Monday, 28 January 2013

Distant shores

"Perched on my city office-stool
I watched with envy, while a cool
And lucky carter handled ice ...
And I was wandering in a trice,
Far from the gray and grimy heat
Of that intolerable street,
O'er sapphire berg and emerald floe,
Beneath the still, cold ruby glow
Of everlasting Polar night,
Bewildered by the queer half-light,
Until I stumbled, unawares,
Upon a creek where big white bears
Plunged headlong down with flourished heels,
And floundered after shining seals
Through shivering seas of blinding blue.
And as I watched them, ere I knew,
I'd stripped and I was swimming, too,
Among the seal-pack, young and hale,
And thrusting on with threshing tail,
With twist and twirl and sudden leap
Through crackling ice and salty deep --
Diving and doubling with my kind,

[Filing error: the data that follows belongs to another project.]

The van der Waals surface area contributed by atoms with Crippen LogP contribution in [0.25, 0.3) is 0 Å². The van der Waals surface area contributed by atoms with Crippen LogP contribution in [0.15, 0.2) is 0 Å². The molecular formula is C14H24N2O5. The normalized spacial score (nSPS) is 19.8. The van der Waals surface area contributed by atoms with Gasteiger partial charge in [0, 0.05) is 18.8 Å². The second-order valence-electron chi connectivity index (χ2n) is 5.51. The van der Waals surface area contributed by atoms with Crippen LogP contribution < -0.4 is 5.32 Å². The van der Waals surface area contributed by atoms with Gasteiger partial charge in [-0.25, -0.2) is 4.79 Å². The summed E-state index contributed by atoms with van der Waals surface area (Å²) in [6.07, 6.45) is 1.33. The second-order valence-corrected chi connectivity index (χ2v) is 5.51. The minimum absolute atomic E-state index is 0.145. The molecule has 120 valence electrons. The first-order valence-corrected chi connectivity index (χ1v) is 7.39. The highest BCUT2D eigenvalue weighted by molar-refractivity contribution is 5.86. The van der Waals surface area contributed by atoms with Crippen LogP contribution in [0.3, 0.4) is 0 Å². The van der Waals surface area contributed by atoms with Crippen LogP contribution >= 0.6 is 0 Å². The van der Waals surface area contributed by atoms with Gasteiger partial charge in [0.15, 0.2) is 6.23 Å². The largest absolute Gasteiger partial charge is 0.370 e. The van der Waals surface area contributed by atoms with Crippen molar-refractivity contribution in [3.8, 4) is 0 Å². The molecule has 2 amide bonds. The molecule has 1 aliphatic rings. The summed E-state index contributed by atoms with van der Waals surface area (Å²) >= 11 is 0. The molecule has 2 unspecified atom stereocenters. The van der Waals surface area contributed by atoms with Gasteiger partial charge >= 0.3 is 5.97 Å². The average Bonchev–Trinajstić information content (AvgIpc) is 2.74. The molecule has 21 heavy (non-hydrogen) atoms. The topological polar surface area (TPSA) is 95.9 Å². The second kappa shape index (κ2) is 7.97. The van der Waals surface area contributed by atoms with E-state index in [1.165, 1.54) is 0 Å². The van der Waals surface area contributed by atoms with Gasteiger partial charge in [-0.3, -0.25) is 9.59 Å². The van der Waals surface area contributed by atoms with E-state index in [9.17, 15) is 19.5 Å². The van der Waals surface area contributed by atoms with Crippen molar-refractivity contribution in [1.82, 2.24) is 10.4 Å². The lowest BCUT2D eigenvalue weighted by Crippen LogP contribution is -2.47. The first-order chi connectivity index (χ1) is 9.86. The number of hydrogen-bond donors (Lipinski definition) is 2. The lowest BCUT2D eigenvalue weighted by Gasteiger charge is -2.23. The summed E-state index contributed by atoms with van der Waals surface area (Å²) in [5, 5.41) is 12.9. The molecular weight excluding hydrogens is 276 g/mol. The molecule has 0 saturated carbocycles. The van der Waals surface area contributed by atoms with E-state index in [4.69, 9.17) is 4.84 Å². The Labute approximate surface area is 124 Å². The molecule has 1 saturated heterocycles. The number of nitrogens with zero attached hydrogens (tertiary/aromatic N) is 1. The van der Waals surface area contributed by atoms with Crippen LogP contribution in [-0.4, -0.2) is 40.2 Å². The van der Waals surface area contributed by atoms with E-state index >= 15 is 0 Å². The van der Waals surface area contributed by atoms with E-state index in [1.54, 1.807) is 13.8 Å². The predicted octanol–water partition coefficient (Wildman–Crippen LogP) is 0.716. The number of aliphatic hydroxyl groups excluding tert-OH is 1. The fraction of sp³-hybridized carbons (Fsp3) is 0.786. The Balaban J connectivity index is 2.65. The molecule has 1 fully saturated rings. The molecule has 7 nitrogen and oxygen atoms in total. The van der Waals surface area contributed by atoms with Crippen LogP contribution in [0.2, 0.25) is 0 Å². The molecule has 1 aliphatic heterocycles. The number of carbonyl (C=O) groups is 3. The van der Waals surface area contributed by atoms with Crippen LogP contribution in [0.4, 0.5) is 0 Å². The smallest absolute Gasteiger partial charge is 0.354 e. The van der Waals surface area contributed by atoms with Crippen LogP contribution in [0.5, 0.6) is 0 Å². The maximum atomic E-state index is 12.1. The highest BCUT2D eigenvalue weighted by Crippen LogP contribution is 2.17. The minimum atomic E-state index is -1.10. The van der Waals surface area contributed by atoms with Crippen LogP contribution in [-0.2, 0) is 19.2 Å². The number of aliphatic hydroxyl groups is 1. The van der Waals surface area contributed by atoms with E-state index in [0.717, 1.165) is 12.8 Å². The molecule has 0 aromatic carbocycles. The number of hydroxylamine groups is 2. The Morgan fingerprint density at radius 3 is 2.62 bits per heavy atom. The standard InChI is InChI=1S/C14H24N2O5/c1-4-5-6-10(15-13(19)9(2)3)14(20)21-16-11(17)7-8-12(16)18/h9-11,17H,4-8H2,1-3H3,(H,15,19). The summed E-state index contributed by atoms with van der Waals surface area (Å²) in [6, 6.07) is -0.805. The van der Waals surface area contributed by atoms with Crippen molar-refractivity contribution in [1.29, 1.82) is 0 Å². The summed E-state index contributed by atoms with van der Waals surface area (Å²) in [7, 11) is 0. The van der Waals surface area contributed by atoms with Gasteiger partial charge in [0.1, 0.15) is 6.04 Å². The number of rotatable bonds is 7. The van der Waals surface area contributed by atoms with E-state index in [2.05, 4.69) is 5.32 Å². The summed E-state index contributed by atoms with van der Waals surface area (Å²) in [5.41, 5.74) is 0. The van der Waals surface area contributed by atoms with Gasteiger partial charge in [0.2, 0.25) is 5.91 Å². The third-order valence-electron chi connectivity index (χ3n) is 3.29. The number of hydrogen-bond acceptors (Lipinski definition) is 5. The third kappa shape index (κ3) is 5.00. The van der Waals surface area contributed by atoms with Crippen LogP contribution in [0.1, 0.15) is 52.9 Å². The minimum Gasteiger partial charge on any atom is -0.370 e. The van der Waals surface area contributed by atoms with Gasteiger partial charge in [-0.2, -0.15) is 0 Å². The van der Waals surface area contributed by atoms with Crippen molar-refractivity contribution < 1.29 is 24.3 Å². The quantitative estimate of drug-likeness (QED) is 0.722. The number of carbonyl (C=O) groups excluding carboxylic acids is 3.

Until, at last, we left behind
Those big white, blundering bulks of death,
And lay, at length, with panting breath
Upon a far untravelled floe,
Beneath a gentle drift of snow --
Snow drifting gently, fine and white,
Out of the endless Polar night,
Falling and falling evermore
Upon that far untravelled shore,
Till I was buried fathoms deep
Beneath that cold, white drifting sleep --
Sleep drifting deep,
Deep drifting sleep . . . .

The carter cracked a sudden whip:
I clutched my stool with startled grip,
Awakening to the grimy heat
Of that intolerable street."

The Ice-Cart  Wilfred Wilson Gibson

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